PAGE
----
With “Elegies for Paradise Valley,” Hayden situates himself squarely in the business of historical storytelling. Like an archivist of memory, Hayden seeks to catalog the untold stories of Paradise Valley, the stories of the people whose lives were severely undervalued and overlooked. In the time that he was writing, Paradise Valley and the neighboring Black Bottom area had been virtually destroyed, and as white flight escalated in the post-riot era, Detroit became marked with a social stigma and people grew uninterested in the underground history of the city. Seeing that his home is in danger of complete erasure, he brings Paradise Valley to life by tenderly evoking the names of several notable characters that he remembers from his childhood along with a little description of their passions: Iola the dancer, Les the huntsman, Nora the comedian. He provides brief accounts of who they were, what they did, what they were best known for. His words are filled with both humor and heartbreak, recognizing the tragic nature of their lives while staying faithful to the beauty of their bare souls. Hayden then poses the striking rhetorical question that, knowing the full context, breaks my heart: “Where are they now?” Where are the dynamic people and places that he once felt connected to, and why have they been displaced from their origins? He takes it upon himself to honor and broaden the scope of their life’s stories, seeing that no one else will.
By highlighting the everyday humanity of the city’s low-down district, Hayden asserts that his neighborhood is not merely some pawn in the shallow political game of city branding, not some roadblock in the overturning of infrastructure, but a vibrant enclave of people carrying on with their lives in spite of the violent and voyeuristic gazes of outsiders. His decision to call the eight parts of this poem “elegies” signals the destruction of the Valley and the demise of everyone mentioned in the poem. The sad reality sets in: Typically, humans expect that the places that we come to love and cherish will outlast us, so as to preserve some remnants of our lives long after we are gone. So it is truly tragic when these locales disappear within our lifetimes and we are left to remember them by plumbing the depths of our imaginations, and then hoping that someone will listen when we tell the story. But if we don’t speak up, then who will? “Let vanished rooms, let dead streets tell.”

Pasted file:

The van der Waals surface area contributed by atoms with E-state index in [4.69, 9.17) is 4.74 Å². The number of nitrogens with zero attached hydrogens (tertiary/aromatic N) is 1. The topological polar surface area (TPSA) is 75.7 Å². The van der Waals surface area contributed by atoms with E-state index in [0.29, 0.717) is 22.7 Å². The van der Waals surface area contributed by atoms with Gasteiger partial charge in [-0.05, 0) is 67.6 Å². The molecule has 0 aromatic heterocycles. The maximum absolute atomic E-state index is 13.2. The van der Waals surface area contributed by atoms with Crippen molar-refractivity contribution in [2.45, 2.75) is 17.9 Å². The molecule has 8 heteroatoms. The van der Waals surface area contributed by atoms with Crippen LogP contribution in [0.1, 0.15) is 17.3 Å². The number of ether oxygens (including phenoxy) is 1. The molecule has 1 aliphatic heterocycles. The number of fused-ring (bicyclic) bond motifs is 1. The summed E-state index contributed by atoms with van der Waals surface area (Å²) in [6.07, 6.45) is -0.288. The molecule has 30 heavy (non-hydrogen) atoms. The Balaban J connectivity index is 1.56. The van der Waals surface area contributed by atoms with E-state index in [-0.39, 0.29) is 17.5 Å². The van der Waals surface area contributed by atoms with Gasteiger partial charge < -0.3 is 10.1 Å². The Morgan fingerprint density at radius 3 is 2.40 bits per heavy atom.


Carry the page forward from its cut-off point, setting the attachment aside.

Hayden’s poem can be read as a meditation on the connection between one’s place and memory, but it also seeks to reaffirm a sense of dignity for the people who had been all around him growing up. Sometimes we get so caught up in studying the high-reaching arcs of history that we even forget to acknowledge and honor the mundane dignity of all humans, especially those who are scorned and condescended to by society, who live in shacks and alleyways and overcrowded two-family flats—“God-fearing elders, even Godless grifters” with “rats gnawing in their walls,” in Hayden’s own words. That’s the truly miraculous thing about poetry: Sometimes, it takes a community to write a poem because we are ceaselessly tied together in the world. It takes imagination and grace to grant our loved ones a new life in the world long after they are gone, and so we write.
What a thrill it is to hear this recording of an event at which I was present on that October evening of 1976 (our bicentennial year — much excitement that summer — and this seemed an appropriate follow-up as a first program of that fall in the L of C. I can see Hayden now, holding his papers inches away from his inadequate eyes, reading poems I had taught my students for some 15 years and would teach another 50. He told our Nation’s story — and his own (with his father, famously).
It’s quite wonderful to re-experience the sounds of that evening. Mr. Hayden’s kindness is among the treasures of my life.
I was also present at the reading by six British poets. Kit Wright, whom John Broderick mentions last, read first. He opened by saying, “I am reading first because I am the tallest.” Which he indeed was, by several inches. Peter Porter’s elegy for his wife, written in conscious salute to Henry King’s “The Exequy,” is one of the most beautiful things ever to have been read in the Coolidge Auditorium.
Michael Harper’s absence from us continues to strike me as wrong.